The association between lung and prostate cancer risk, and serum micronutrients: results and lessons learned from beta-carotene and retinol efficacy trial.Cancer Epidemiol Biomarkers Prev. 2003 Jun; 12(6):518-26.CE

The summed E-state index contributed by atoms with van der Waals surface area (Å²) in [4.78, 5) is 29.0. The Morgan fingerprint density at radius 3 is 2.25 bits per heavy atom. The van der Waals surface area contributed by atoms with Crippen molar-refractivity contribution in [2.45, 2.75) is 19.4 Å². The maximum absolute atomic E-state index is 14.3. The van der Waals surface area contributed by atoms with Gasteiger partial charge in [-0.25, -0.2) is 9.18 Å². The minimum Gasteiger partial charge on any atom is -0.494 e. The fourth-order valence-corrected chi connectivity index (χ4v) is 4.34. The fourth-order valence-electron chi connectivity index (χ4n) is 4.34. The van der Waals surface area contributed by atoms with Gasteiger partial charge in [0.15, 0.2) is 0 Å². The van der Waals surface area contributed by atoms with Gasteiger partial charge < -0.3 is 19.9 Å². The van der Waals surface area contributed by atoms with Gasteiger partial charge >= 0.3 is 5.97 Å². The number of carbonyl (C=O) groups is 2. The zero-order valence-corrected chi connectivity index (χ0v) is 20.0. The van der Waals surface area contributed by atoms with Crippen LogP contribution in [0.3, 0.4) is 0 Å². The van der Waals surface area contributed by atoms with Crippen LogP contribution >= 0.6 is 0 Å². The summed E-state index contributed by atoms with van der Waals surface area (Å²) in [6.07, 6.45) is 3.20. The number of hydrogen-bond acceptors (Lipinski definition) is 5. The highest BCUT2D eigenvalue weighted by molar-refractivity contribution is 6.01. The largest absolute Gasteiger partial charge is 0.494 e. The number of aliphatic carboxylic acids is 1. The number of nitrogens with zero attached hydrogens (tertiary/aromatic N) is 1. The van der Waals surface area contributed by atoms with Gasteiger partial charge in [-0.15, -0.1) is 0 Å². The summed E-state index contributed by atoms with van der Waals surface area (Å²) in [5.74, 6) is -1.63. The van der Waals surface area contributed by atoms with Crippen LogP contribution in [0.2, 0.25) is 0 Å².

beta-Carotene and Retinol Efficacy Trial is a nationwide chemoprevention trial that recruited 18,314 high-risk individuals to test the effect of supplemental beta-carotene and retinol on lung cancer incidence. In this report, we conducted a prospective nested case-control study of the association between serum carotenoids, retinoids, and tocopherols on both lung and prostate cancer incidence. Prerandomization serum samples were selected from 278 lung cancer cases and 205 prostate cancer cases, and 483 controls matched by high-risk population, study center location, age, sex (lung cancer only), smoking status, and year of randomization. Carotenoids, retinoids, and tocopherols were analyzed by high-performance liquid chromatography. Endpoints were confirmed by pathology review (lung cancer) or review of the pathology report (prostate cancer). In the control-only population, there was a significant association between tobacco use and serum micronutrient concentration. Current smokers compared with former smokers had lower mean levels of all of the micronutrients tested with zeaxanthin, beta-cryptoxanthin, alpha-carotene, alpha-tocopherol, retinol, and retinyl palmitate reaching statistical significance at P = 0.05. In the overall population, the mean serum concentrations of all of the micronutrients except gamma-tocopherol were lower for lung cancer cases than controls. Statistically significant trends across quartiles were observed in lutein (P = 0.02), zeaxanthin (P = 0.02), and alpha-tocopherol (P = 0.03). The carotenoid findings in the overall population were because of the strong inverse association between serum micronutrients and lung cancer in females. Statistically significant odds ratios (ORs) comparing 4(th) to 1st quartiles in the female population were seen in lutein [OR, 0.31; confidence interval (CI), 0.13-0.75], zeaxanthin (OR, 0.31; CI, 0.12-0.77), and beta-cryptoxanthin (OR, 0.34; CI, 0.14-0.81). For prostate cancer, mean serum concentrations were lower in cases for all of the nutrients except alpha-carotene. Only for alpha-tocopherol (P(trend) = 0.04) were the findings statistically significant. There was no statistically significant association between serum carotenoids and prostate cancer. Our findings provide additional support for the association between physiological levels of dietary micronutrients and cancer incidence.